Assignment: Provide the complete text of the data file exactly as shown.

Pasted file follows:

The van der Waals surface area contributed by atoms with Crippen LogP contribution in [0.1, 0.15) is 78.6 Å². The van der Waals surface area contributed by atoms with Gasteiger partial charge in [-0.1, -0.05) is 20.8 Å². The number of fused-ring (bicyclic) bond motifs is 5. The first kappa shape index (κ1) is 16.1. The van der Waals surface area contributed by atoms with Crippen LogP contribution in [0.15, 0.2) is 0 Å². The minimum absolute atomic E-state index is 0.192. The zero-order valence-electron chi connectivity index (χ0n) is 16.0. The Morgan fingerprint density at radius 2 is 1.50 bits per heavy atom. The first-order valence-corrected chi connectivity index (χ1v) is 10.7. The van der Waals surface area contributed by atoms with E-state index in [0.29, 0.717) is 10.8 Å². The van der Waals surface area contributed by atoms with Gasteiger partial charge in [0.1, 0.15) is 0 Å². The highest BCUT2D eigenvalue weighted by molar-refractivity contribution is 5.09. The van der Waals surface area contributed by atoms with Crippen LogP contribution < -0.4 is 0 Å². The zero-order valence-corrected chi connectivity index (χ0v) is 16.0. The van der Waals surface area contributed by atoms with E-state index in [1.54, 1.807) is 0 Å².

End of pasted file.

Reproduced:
The van der Waals surface area contributed by atoms with Crippen LogP contribution in [0.1, 0.15) is 78.6 Å². The van der Waals surface area contributed by atoms with Gasteiger partial charge in [-0.1, -0.05) is 20.8 Å². The number of fused-ring (bicyclic) bond motifs is 5. The first kappa shape index (κ1) is 16.1. The van der Waals surface area contributed by atoms with Crippen LogP contribution in [0.15, 0.2) is 0 Å². The minimum absolute atomic E-state index is 0.192. The zero-order valence-electron chi connectivity index (χ0n) is 16.0. The Morgan fingerprint density at radius 2 is 1.50 bits per heavy atom. The first-order valence-corrected chi connectivity index (χ1v) is 10.7. The van der Waals surface area contributed by atoms with E-state index in [0.29, 0.717) is 10.8 Å². The van der Waals surface area contributed by atoms with Gasteiger partial charge in [0.1, 0.15) is 0 Å². The highest BCUT2D eigenvalue weighted by molar-refractivity contribution is 5.09. The van der Waals surface area contributed by atoms with Crippen LogP contribution < -0.4 is 0 Å². The zero-order valence-corrected chi connectivity index (χ0v) is 16.0. The van der Waals surface area contributed by atoms with E-state index in [1.54, 1.807) is 0 Å².